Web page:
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The Harvard Unit at the American Ambulance (World War I Hospital) at Lycee Pasteur Neuilly, Paris, April 1915. Standing: Wilson, Benet, Barton, Rogers, Coller, Cutler, Smith-Petersen. Nurses: Wilson, Cox, Martin, Parks. Seated: Boothby, Beth Vincent, Greenough, Harvey Cushing, Strong, Osgood39. Harvey Cushing's journal today fills nine bound volumes (one million words) in his library at Yale. Elliott Cutler succeeded Harvey Cushing as Moseley Professor of Surgery at Harvard, and during World War II was on the Allied Surgical Consultants committee with Sir Ian Fraser59 and my father60.
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fig6: The Harvard Unit at the American Ambulance (World War I Hospital) at Lycee Pasteur Neuilly, Paris, April 1915. Standing: Wilson, Benet, Barton, Rogers, Coller, Cutler, Smith-Petersen. Nurses: Wilson, Cox, Martin, Parks. Seated: Boothby, Beth Vincent, Greenough, Harvey Cushing, Strong, Osgood39. Harvey Cushing's journal today fills nine bound volumes (one million words) in his library at Yale. Elliott Cutler succeeded Harvey Cushing as Moseley Professor of Surgery at Harvard, and during World War II was on the Allied Surgical Consultants committee with Sir Ian Fraser59 and my father60.

Mentions: After the declaration of World War I on August 3, 1914, Roger I. Lee's MGH surgical colleague Beth Vincent (Fig. 6) was the instigator of blood transfusion of the wounded. This he did as a volunteer in Paris using the Harvard Kimpton paraffin-coated transfusion apparatus21,61. Alexis Carrel (Fig. 7), already a Nobel Laureate in 1912, followed Vincent's example, also in Paris, but used direct artery to vein anastomosis, as did fellow volunteer in Paris, George W Crile11,13,14.

Blood and War

Hedley-Whyte J, Milamed DR - Ulster Med J (2010)

Bottom Line: Physician Roger I.Geoffrey Keynes was taught the techniques of blood transfusion by Dr. Benjamin Harrison Alton of Harvard at a Casualty Clearing Station near Albert at the time of the Battle of Passchendaele.Professor "Robby" Robertson, DSO, Sir Geoffrey Keynes and Sir Thomas Houston established blood banking.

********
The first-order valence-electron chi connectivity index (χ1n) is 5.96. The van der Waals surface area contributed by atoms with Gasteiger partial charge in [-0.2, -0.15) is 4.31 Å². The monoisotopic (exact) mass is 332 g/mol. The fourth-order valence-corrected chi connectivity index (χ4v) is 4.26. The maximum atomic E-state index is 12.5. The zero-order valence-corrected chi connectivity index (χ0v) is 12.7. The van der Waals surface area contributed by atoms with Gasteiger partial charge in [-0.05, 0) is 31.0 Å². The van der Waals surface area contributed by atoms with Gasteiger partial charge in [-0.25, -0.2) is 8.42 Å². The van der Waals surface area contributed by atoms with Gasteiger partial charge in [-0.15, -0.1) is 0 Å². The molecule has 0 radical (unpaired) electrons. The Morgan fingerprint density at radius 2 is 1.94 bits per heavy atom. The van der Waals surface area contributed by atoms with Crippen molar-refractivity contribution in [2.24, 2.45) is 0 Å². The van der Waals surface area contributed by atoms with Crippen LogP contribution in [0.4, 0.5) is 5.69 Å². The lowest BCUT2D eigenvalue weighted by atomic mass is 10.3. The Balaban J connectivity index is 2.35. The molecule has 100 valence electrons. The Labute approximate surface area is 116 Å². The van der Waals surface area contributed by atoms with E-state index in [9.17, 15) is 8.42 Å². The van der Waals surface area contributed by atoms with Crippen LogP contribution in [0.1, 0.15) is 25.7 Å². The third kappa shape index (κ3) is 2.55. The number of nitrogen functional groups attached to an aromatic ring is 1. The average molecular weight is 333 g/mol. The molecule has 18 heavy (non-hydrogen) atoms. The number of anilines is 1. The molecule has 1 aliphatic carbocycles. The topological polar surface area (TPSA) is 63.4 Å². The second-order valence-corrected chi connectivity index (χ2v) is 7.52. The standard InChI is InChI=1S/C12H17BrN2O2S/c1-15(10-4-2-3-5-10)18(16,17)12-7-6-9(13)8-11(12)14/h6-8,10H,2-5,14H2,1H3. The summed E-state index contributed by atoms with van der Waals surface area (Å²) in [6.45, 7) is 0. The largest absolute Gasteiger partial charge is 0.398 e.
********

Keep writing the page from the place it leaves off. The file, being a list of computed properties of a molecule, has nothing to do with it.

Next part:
Affiliation: Harvard University, Boston, MA 02132-4927, USA. john_hedley-whyte@hms.harvard.edu

ABSTRACT
In 1894 Ulsterman and pathologist Almroth Wright described the citation of blood. Twenty-one years later it was introduced into wartime and clinical practice. Harvard Medical School had a large part in providing Colonel Andrew Fullerton, later Professor of Surgery, Queen's Belfast, with the intellectual and practical help for the Allies to deploy blood on the post-Somme Western Front and in Salonika. The key investigators and clinicians were Americans and Canadians who with Fullerton and Wright instructed the Allies. The key enablers were two Harvard-trained surgeons surnamed Robertson-Oswald H. ("Robby") and L. Bruce (no relation). Physician Roger I. Lee of Harvard, surgeon George W Crile of Cleveland, Peyton Rous of the Rockefeller Institute and Richard Lewisohn of Mount Sinai Hospital, both located in the Upper East Side of New York City, played key roles.By Armistice in 1918, indirect citrated nutrient-enhanced blood transfusion was widely used by the Allies. Geoffrey Keynes was taught the techniques of blood transfusion by Dr. Benjamin Harrison Alton of Harvard at a Casualty Clearing Station near Albert at the time of the Battle of Passchendaele. Professor "Robby" Robertson, DSO, Sir Geoffrey Keynes and Sir Thomas Houston established blood banking.

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